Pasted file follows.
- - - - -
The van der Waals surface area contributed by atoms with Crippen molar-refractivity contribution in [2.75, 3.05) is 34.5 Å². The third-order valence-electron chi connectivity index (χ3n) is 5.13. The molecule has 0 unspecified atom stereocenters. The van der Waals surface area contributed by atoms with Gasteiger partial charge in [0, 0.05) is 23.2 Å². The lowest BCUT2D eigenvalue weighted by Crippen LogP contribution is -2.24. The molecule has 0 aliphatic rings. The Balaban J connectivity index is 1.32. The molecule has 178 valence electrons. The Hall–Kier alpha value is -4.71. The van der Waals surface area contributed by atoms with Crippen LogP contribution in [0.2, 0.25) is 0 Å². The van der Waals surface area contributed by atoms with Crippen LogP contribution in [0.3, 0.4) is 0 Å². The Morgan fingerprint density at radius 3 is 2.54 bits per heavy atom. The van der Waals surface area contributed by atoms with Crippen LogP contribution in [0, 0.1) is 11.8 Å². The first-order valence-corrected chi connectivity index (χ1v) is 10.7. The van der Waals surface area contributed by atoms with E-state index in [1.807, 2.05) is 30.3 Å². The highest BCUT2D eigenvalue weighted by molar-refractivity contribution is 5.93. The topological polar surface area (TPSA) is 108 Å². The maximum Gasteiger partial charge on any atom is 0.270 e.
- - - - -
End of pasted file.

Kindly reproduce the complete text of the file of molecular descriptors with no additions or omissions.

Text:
The van der Waals surface area contributed by atoms with Crippen molar-refractivity contribution in [2.75, 3.05) is 34.5 Å². The third-order valence-electron chi connectivity index (χ3n) is 5.13. The molecule has 0 unspecified atom stereocenters. The van der Waals surface area contributed by atoms with Gasteiger partial charge in [0, 0.05) is 23.2 Å². The lowest BCUT2D eigenvalue weighted by Crippen LogP contribution is -2.24. The molecule has 0 aliphatic rings. The Balaban J connectivity index is 1.32. The molecule has 178 valence electrons. The Hall–Kier alpha value is -4.71. The van der Waals surface area contributed by atoms with Crippen LogP contribution in [0.2, 0.25) is 0 Å². The van der Waals surface area contributed by atoms with Crippen LogP contribution in [0.3, 0.4) is 0 Å². The Morgan fingerprint density at radius 3 is 2.54 bits per heavy atom. The van der Waals surface area contributed by atoms with Crippen LogP contribution in [0, 0.1) is 11.8 Å². The first-order valence-corrected chi connectivity index (χ1v) is 10.7. The van der Waals surface area contributed by atoms with E-state index in [1.807, 2.05) is 30.3 Å². The highest BCUT2D eigenvalue weighted by molar-refractivity contribution is 5.93. The topological polar surface area (TPSA) is 108 Å². The maximum Gasteiger partial charge on any atom is 0.270 e.